Peter Lehman, SERC Director
Three months ago in this column, I took the Obama administration to task for announcing that vast tracts of seabed were being opened to oil and gas exploration and exploitation. It turns out that the administration’s timing could not have been worse. The oil spill in the Gulf has highlighted in a stark and graphic fashion one of the many ways that our dependence on fossil fuels is dangerous.
The image that keeps going through my mind is kids playing with matches. We’ve unleashed forces that we don’t completely understand and can’t control. The marine life, the coasts, the wetlands, and the people who live in that biologically rich area will pay the price for our carelessness for decades to come.
Ocean Wave (Image credit Wikimedia Commons)
Humboldt County is awash with renewable energy resource potential and wave power is the largest by far. Pacific Gas and Electric recognizes this potential and is developing a pilot scale wave power facility called WaveConnectTM off the coast of the Samoa Peninsula, directly west of HSU. Their objective is to install a “power strip under the sea” providing wave power manufacturers an opportunity to deploy and evaluate their wave energy conversion (WEC) devices.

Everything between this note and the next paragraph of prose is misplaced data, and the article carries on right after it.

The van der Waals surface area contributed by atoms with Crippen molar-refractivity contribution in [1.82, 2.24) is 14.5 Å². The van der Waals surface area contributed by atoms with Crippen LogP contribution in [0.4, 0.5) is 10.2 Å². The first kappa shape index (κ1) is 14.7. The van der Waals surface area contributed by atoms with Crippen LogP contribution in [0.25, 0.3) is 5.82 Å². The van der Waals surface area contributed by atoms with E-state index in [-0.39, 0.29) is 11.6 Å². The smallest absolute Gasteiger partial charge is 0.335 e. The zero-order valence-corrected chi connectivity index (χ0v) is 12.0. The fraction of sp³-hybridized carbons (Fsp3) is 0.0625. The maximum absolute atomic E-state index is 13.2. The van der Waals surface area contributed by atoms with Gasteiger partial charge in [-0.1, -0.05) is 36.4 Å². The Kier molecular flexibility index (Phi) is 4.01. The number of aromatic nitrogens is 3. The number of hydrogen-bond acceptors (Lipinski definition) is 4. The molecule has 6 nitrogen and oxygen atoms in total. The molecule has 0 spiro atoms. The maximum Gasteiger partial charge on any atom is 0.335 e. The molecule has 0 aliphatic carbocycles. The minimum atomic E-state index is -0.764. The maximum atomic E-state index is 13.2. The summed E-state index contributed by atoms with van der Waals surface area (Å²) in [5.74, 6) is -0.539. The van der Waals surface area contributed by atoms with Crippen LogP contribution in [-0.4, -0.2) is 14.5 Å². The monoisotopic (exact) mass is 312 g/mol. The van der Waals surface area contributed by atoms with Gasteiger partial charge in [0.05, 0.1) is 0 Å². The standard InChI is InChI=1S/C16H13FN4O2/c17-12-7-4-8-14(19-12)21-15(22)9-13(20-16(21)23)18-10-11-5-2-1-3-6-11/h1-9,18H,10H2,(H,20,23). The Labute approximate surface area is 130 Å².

The Phase I project team displays the Phase II funding award. l to r Kyle Palmer, James Apple, Meg Harper, Chhimi Dorji, Jenny Tracy, Joey Hiller, faculty advisor Dr. Arne Jacobson, James Robinson, and Nathan Chase.
Students from SERC and the Renewable Energy Student Union (RESU) won a $75,000 EPA grant to implement a Smart Grid device to reduce brownouts on village-scale electrical grids in developing countries. We developed the device, known as GridShare, with support from the EPA’s People, Prosperity, and the Planet (P3) program. In April, we demonstrated GridShare technology at the National Sustainable Design Expo in Washington, D.C. and we were among fourteen teams to receive P3 Phase Two funding. During the next year, we will travel to Bhutan to implement GridShare technology in the remote village of Rukubji.
Ilse Ruiz, Dr. Omar Masera, Schatz Fellow Tirian Mink, and Dr. Victor Burrueta in the early stages of cookstove construction.
SERC recently had the pleasure of hosting and collaborating with members of the Interdisciplinary Group for Appropriate Rural Technology (GIRA – www.gira.org.mx), on the construction of a Patsari cookstove. GIRA is a non-profit organization based in Patzcuaro, Mexico and is dedicated to the design, development, and promotion of environmentally and socially sustainable technologies and natural resource use. GIRA is internationally recognized for the design and dissemination of their Patsari cookstove, for which they received an Ashden Award for Sustainable Energy in Health and Welfare in 2006.